1. What were some obstacles that you faced in the beginning process of starting your business or career?
In the beginning, I had to figure out what I could do to bring customers my way as a new business. What could I do differently than others weren't doing?

2. What inspired you to break into your particular industry? My grandmother used to have a soul food restaurant and my mother was an amazing cook also, but she made more non-traditional meals. Everyone LOVED their food and it always brought people together. I wanted to make people feel how they did but on another level.

3. How do you balance your personal and professional life or have you been able to find a balance? I had to learn how to set time aside for my daughter and myself. In the beginning, it was easy because business was steady but slower. As my company grew I found that I had limited time with my daughter and I didn't want to miss important moments, by her being so young. I started taking off time just for us because why work so hard if you can't enjoy the fruits of your labor with the most important person in your life. I had to learn time management.

4. What is an inspirational quote that you live by? I live by the quote "Everything happens for a reason". Good or bad, there is something to be learned by the experiences you go through. Take a deeper look at what's being shown.

5. Who were some influential people or mentors that helped or encouraged you along the way? My mother worked so hard to establish a name for herself. She was very well respected in her field of nursing and never gave up. After she passed away I knew I had a big responsibility because I had to continue her legacy and make her smile from heaven. My God Parents Carole and Michael Jacobs also took on a huge role by stepping up and never leaving my side after my mother passed away. They supported everything I and my siblings did/do. They prayed for me and believed in me when I felt no one else did. They are my #1 fans and it makes me go harder knowing I have a strong support system behind me. I have to keep making them proud!

6. What are your "must-haves" to keep your career or business going strong? My "must-haves" are a positive attitude, staying creative, great customer service, and ambition.

7. What is your definition of a BOSS? My definition of a BOSS is someone who takes a chance to make a difference, no matter how scary it might be. Someone who makes money but stays humble because they know where they came from. A BOSS helps others excel in life by giving them opportunities they wouldn't normally have. A BOSS gives back to those less fortunate, I feel when you are given blessings, you should share with those in need.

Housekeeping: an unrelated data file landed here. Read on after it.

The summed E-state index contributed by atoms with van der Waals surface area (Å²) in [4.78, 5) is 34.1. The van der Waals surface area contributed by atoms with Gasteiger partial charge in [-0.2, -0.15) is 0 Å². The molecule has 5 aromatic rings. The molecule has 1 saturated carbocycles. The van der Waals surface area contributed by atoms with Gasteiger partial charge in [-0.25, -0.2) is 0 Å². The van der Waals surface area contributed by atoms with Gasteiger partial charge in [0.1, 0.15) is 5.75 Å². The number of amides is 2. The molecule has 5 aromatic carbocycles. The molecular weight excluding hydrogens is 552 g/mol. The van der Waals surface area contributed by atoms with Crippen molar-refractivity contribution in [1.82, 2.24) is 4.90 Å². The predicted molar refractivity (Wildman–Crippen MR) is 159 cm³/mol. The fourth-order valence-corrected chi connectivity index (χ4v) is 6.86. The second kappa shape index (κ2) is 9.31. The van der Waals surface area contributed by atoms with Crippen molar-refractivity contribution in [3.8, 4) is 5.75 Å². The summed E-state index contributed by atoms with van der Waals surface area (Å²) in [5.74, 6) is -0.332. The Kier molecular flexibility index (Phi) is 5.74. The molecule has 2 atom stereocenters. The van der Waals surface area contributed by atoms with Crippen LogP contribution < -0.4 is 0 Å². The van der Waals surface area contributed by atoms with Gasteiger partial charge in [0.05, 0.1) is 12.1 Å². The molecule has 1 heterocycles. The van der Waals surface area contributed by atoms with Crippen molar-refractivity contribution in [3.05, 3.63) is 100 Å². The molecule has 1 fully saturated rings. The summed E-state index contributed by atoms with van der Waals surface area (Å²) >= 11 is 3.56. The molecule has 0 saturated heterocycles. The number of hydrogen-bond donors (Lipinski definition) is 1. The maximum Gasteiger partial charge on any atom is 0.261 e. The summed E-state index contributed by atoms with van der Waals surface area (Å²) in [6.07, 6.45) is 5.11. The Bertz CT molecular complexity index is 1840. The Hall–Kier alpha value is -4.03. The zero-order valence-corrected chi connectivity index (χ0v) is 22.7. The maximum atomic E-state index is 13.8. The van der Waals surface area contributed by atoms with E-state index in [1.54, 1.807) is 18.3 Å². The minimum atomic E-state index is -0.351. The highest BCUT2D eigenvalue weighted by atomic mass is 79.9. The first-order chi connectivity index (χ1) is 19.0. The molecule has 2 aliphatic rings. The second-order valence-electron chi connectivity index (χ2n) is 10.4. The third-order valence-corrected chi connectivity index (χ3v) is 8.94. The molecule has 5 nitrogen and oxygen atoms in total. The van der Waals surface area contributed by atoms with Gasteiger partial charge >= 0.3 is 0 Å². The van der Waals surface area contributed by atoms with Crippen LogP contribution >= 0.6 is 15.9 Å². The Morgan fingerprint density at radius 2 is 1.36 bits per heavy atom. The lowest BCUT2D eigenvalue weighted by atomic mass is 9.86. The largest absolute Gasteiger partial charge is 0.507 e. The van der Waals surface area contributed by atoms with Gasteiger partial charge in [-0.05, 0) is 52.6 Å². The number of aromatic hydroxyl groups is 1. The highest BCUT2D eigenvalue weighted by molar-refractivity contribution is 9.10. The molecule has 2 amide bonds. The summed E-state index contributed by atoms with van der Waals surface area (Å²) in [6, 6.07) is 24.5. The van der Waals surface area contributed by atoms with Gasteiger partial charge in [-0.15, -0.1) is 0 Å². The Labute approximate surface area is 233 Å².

8. Provide us with two words that describe you? "Culinary Diva"

Learn more about Chrissy G. (Owner/Executive Chef) at

Fork Fantasy Catering

Friday, February 21, 2020

BOSS Spotlight Feature: Tameika Jackson

Tameika is a Chicago native, Tameika is the creative mind behind En’Style Occasions. For years, Tameika was often complimented for her innovative ideas and detail-oriented work ethic in regards to planning events. She decided to merge all of her skills together and En’Style Occasions was born. Event planning for Tameika comes naturally.

1. What were some obstacles that you faced in the beginning process of starting your business or career? My biggest obstacle starting was my pricing. I was shortchanging myself to book an event. I was so excited to do an event I was charging little to nothing to where I was losing money. My vendors were walking away paid and I went home broke but excited I killed the event. I quickly learned I would not stay in business doing that. I have worked with my mentor and learned how to properly price my events so I could turn a profit. My second obstacle was fear. I love to do events but I was scared to put myself out there. I always found a way to stay in the shadows. I initially was only doing events for family and close friends. It terrified me to do events for outside people. Friends started referring me to their friends and I started getting more leads. Then the flood gates opened and I couldn't hide anymore. A friend told me "you are stunting your own growth". From that point, I knew I had to put myself out there and accept the blessings of being able to do my passions. 

2. What inspired you to break into your particular industry? As a child, I grew up watching one of the aunts throw elaborate parties and I was always in awe. I always said I can't wait to grow up so I can throw parties. From that grew my passion for events. As far as weddings, every little girl dreams about her wedding day. How it would look, who would come, her dress, etc. From my parties, friends and family members asked me to do their weddings. So I turned my dream wedding into everyone's dream wedding and the rest is history.

3. How do you balance your personal and professional life or have you been able to find a balance? It's always a challenge when you have a family and a business. I work a 9-5 job, my husband owns a State Farm agency and we have 4 children. Thank God my amazing husband helps me balance my home life and work. I can't forget to mention I have an amazing team that makes sure we flow smoothly.

4. What is an inspirational quote that you live by? "She was powerful not because she wasn't scared but because she went on so strongly, despite the fear. - Atticus

5. Who were some influential people or mentors that helped or encouraged you along the way? My amazing mentor is Desiree Dent. She's my event planner crush. LOL  

6. What are your "must-haves" to keep your career or business going strong? Strong faith, great support system, and the ability to network.